Developing economies in East Asia and the Pacific (EAP), already struggling with international trade tensions and COVID-19 (coronavirus), now face the prospects of a global financial shock and recession as the pandemic hit major economies around the world.
This represents an unusual combination of disruptive and mutually reinforcing events. Significant economic pain seems unavoidable in all countries. In a rapidly changing environment, making precise growth projections is unusually difficult. Therefore, meaningful projections would constitute both a baseline and a lower-case scenario.
Growth in developing EAP* is projected to slow to 2.1% in the baseline and to a negative 0.5% in the lower-case scenario in 2020, from an estimated 5.8% in 2019. Growth in China is projected to decline to 2.3% in the baseline and 0.1% in the lower-case scenario in 2020, from 6.1% in 2019.
Growth in the region excluding China is projected to slow from 4.7% in 2019 to 1.3% in the baseline scenario and negative 2.9% in the lower-case scenario in 2020, and is projected to rebound gradually in 2021 as the effects of the virus dissipate.
The COVID-19 shock will also have a serious impact on poverty reduction across the region, with an estimated 24 million fewer people escaping poverty in 2020 than would have in the absence of the pandemic (using a poverty line of US$5.50/day). If the economic situation were to deteriorate further, then poverty is estimated to increase by about 11 million people.
This stands in contrast to the trend over the past two decades, which have seen poverty decrease dramatically across most of developing East Asia. The rapid growth in labor incomes among the poor, along with low unemployment, public transfers (such as pensions, cash transfers, and unemployment insurance, among others), structural transformations, and public investments contributed to the decline.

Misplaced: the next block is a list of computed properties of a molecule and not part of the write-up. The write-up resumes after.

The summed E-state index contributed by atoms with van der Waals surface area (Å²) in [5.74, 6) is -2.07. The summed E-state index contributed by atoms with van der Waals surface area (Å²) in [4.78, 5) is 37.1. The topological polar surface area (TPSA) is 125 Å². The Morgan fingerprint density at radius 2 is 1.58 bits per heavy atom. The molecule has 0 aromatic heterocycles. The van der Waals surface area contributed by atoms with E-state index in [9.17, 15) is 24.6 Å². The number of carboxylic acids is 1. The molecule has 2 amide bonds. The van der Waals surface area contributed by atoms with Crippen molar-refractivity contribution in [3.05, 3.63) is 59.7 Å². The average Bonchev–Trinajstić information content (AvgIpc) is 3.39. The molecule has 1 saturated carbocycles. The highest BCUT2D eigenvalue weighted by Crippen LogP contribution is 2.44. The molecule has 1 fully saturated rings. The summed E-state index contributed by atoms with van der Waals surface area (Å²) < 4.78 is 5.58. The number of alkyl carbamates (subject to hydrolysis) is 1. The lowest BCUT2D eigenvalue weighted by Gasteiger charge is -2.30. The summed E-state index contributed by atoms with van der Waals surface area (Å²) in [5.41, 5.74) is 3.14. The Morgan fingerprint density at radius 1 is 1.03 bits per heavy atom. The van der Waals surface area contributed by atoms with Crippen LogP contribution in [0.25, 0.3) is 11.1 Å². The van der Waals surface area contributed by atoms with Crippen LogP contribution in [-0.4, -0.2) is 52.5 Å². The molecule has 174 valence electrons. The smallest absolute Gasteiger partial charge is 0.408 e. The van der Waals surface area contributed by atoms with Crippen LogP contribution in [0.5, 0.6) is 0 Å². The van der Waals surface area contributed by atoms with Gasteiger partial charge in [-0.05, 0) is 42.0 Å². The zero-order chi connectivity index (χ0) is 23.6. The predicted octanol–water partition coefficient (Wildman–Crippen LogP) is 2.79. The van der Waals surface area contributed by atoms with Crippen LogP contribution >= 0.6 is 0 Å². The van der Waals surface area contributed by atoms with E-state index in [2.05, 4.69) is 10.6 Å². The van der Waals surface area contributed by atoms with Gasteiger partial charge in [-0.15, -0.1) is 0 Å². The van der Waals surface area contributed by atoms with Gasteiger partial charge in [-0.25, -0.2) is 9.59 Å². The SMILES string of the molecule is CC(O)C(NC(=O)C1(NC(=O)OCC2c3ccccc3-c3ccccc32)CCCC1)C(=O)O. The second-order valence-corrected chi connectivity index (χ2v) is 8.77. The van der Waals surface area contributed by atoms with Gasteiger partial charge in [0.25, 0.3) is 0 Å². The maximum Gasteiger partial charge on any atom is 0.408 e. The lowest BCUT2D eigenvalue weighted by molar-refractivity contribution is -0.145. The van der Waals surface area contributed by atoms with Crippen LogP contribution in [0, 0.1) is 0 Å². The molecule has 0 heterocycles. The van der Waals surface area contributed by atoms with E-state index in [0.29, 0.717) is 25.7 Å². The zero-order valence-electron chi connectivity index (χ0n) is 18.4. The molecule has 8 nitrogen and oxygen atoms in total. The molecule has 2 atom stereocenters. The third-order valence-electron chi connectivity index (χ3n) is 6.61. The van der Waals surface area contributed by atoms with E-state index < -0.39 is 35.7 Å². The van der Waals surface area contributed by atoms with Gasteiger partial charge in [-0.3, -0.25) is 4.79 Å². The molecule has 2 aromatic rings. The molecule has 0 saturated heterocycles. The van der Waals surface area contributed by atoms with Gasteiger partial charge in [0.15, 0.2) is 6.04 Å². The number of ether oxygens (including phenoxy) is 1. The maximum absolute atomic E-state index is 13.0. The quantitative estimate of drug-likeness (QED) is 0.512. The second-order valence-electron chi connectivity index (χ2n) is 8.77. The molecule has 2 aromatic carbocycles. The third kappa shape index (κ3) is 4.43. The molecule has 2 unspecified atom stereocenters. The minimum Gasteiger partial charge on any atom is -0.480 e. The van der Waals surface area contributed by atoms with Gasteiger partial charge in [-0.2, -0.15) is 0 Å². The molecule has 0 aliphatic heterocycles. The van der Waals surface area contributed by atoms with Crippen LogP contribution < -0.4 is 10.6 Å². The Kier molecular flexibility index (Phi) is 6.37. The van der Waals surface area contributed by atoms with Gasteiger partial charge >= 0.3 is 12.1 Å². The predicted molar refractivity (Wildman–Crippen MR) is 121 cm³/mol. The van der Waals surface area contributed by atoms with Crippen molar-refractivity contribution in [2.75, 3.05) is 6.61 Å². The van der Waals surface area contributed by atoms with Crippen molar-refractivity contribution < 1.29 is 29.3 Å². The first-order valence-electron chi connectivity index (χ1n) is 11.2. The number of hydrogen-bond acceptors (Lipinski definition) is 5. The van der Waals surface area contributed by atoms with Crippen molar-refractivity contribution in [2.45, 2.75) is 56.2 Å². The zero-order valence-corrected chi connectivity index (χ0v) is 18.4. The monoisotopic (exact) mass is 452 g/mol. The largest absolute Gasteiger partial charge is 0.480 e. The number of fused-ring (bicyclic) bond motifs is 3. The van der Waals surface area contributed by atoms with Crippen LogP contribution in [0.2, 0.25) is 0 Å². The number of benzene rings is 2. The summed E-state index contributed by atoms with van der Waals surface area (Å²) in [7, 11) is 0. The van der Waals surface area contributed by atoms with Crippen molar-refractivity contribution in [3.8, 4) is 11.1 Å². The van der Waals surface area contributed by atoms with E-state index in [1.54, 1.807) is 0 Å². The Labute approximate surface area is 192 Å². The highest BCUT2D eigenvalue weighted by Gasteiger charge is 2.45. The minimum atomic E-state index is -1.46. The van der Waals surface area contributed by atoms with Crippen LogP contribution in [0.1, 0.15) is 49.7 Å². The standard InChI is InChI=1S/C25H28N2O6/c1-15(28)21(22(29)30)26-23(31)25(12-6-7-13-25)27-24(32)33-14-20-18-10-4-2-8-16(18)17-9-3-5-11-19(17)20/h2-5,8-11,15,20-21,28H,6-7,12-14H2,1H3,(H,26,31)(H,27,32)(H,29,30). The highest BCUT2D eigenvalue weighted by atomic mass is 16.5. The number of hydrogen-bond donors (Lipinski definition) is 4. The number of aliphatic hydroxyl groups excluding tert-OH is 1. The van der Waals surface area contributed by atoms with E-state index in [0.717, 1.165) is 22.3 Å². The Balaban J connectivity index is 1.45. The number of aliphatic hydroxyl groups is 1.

Other challenges remain. Rapid urbanization and business demands are feeding a massive need for investment in infrastructure across the region, such as electricity access, adequate sanitation, and broadband infrastructure and connectivity. Fragility and conflict are also intensifying in some countries.
East Asia and the Pacific is the epicenter of the double burden of stunting and obesity—both forms of malnutrition. Stunting significantly reduces the physical and mental capabilities of children, imposing enormous human and economic costs. In Indonesia, for example, where 30.8% of children are stunted, economic losses associated with stunting are estimated at 2-3% of GDP. Rates of overweight/obesity among women are alarming in some countries, ranging between 40% and more than 80%.
The region includes 13 of the 30 countries that are most vulnerable to climate change. It also bears the brunt of 70% of the world’s natural disasters, which have affected more than 1.6 billion people in the region since 2000. Pacific Island countries, where rising sea levels are threatening coastal areas and atoll islands, have been hit hard by disasters exacerbated by climate change, including Category Five Tropcial Cyclone Harold, which left a path of destruction across Fiji, Tonga, Solomon Islands, and Vanuatu in April 2020.
East Asia and the Pacific is also the largest contributor to greenhouse gas emissions, accounting for one-third of the world’s carbon dioxide emissions and 60% of its coal consumption. Curbing emissions in the region is critical to advancing the global climate change agenda. The World Bank is working with governments, the private sector, and other development partners on a range of innovative solutions to support greener and cleaner energy policies.
*Based on country-level data available as of March 27, 2020.
Last Updated: Apr 16, 2020